High turnover, low engagement plague businesses with low EQ managers

Essy Systems: Study: High turnover, low engagement plague businesses with low EQ managers

A growing body of research suggests that workplaces are in dire need of managers with high emotional intelligence (EQ). While it’s a common practice for companies to choose managers based on their tenure or their technical abilities, with no focus on skills like emotional intelligence, a 2013 study from University College London (UCL) found that manager EQ is an important indicator of employee engagement and performance. The researchers found that managers with lower EQ scores were more likely to have higher levels of staff absenteeism and turnover.

And the same holds true for employee engagement, a critical component to business results according to Gallup Inc.’s 2013 State of the Global Workplace survey. The survey, which included 1.4 million employees, found that employee engagement affected customer ratings, profitability, productivity, turnover, safety incidents, absenteeism and theft — adding up to an estimated $300 billion in lost revenue every year. Furthermore, the survey cited that nationwide, only 30 percent of U.S. employees are engaged. In addition, according to the survey businesses pick the wrong candidate for a management position 80 percent of the time. With low EQ managers in charge, employee engagement drops.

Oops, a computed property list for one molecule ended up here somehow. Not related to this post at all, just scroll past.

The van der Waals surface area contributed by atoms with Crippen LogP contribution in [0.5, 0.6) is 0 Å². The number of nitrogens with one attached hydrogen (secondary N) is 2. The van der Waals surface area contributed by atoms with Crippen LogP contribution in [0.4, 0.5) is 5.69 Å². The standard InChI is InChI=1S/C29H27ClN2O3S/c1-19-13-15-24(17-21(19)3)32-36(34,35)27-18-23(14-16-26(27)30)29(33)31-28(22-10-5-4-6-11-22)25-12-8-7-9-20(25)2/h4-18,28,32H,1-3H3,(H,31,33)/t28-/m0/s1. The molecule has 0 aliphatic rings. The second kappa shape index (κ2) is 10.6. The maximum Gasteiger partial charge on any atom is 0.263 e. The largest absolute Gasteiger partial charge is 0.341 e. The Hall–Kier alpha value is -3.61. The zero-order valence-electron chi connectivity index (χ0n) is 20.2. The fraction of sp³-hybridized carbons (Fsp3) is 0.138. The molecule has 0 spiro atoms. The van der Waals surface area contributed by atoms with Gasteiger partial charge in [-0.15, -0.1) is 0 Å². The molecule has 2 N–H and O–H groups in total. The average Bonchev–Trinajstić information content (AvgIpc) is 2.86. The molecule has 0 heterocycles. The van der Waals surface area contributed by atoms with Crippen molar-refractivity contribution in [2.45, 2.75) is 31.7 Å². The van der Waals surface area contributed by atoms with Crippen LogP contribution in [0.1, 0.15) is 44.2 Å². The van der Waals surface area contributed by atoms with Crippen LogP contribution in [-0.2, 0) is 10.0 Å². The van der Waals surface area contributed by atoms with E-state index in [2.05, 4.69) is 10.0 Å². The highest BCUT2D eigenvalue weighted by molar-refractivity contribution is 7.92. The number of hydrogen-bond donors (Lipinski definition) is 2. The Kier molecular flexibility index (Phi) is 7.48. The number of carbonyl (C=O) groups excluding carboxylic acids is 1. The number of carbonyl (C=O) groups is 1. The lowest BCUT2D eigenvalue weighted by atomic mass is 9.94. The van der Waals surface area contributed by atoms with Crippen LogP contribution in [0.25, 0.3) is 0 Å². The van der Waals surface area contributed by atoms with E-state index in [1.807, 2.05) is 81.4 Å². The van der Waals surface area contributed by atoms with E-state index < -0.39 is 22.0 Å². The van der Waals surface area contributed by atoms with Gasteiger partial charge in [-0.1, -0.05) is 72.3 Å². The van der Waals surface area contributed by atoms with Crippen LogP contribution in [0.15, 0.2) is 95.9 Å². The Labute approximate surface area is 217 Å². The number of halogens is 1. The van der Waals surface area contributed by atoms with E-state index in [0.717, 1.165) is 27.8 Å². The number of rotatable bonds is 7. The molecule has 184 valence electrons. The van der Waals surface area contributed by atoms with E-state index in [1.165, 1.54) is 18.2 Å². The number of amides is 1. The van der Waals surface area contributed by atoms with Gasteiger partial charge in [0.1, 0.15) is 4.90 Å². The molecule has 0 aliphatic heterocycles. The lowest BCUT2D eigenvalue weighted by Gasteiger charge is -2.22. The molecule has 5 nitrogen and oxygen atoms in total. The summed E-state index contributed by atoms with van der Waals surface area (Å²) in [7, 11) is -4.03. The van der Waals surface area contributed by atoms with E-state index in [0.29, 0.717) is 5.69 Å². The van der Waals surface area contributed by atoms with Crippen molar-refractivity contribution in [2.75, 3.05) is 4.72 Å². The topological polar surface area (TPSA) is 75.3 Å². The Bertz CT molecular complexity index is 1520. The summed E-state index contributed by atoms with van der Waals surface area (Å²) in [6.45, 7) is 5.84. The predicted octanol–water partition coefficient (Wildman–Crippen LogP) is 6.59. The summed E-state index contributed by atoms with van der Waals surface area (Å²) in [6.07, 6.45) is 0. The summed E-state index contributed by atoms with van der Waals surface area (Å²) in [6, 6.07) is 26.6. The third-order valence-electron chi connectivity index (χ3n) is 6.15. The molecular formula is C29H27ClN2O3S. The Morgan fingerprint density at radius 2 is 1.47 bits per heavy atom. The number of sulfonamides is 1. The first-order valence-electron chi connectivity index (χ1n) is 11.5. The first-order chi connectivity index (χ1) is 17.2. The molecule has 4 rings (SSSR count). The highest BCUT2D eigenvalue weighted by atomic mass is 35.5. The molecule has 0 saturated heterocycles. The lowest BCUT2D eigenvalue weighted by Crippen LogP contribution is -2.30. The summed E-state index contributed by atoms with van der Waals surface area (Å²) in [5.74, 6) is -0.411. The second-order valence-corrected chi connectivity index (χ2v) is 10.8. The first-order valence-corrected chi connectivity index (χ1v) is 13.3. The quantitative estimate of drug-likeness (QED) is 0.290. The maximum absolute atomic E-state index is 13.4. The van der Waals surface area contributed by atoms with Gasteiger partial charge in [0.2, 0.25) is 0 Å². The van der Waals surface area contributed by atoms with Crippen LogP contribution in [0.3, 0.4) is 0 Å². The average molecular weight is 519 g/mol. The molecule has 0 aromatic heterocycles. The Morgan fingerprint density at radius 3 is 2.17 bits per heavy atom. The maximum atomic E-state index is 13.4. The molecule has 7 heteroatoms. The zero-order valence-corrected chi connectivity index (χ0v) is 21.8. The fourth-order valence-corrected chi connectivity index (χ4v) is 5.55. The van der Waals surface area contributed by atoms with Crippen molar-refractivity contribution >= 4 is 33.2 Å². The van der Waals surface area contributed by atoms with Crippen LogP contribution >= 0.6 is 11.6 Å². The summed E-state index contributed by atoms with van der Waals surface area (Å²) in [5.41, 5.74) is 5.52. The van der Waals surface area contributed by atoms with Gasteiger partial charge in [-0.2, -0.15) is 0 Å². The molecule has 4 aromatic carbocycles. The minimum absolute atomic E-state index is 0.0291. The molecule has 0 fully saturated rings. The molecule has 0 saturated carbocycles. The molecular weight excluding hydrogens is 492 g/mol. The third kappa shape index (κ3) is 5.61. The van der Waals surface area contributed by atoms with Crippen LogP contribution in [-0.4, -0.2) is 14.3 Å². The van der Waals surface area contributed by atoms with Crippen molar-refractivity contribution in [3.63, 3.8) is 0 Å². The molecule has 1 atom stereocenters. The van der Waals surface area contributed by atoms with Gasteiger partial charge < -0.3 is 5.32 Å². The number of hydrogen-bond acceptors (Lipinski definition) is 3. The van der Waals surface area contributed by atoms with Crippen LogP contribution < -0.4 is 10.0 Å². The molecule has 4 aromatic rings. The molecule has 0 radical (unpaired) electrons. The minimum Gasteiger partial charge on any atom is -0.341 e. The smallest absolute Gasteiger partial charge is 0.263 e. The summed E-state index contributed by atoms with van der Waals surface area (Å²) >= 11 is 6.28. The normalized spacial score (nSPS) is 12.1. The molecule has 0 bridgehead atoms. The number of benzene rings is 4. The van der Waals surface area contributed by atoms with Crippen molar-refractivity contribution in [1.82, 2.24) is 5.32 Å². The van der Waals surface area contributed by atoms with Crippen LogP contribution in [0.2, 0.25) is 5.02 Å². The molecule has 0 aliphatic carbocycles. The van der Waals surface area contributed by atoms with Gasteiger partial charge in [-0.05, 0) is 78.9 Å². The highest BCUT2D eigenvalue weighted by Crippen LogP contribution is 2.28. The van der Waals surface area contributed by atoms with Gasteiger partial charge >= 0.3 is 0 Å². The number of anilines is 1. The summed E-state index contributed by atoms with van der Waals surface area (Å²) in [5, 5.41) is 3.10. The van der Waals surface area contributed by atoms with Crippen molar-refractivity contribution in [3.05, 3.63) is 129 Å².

Clearly organizations need to prioritize building the EQ skills of their managers and, as UCL psychology professor Tomas Chamorro-Premuzic pointed out in his article for the magazine Chief Learning Officer, while EQ is an inherent trait, it can also be improved.

“There is no single solution to the problem of bad bosses,” Chamorro-Premuzic wrote. “However, by shifting an organization’s hiring and promotion practices to focus on identifying candidates and incumbents with higher emotional intelligence, providing coaching for low-EQ managers who are willing to […], leaders can enable organizations to reduce the number of bad managers, increase staff morale, and become more effective, innovative and profitable.”

The good news for companies is that EQ is a skill that can be measured and developed.

Essi Systems’ EQ Map gives organizations a business-proven assessment that helps leaders pinpoint problem areas, develop EQ competencies and target improvements to increase the engagement and performance of their teams.

Originally posted on April 10, 2014

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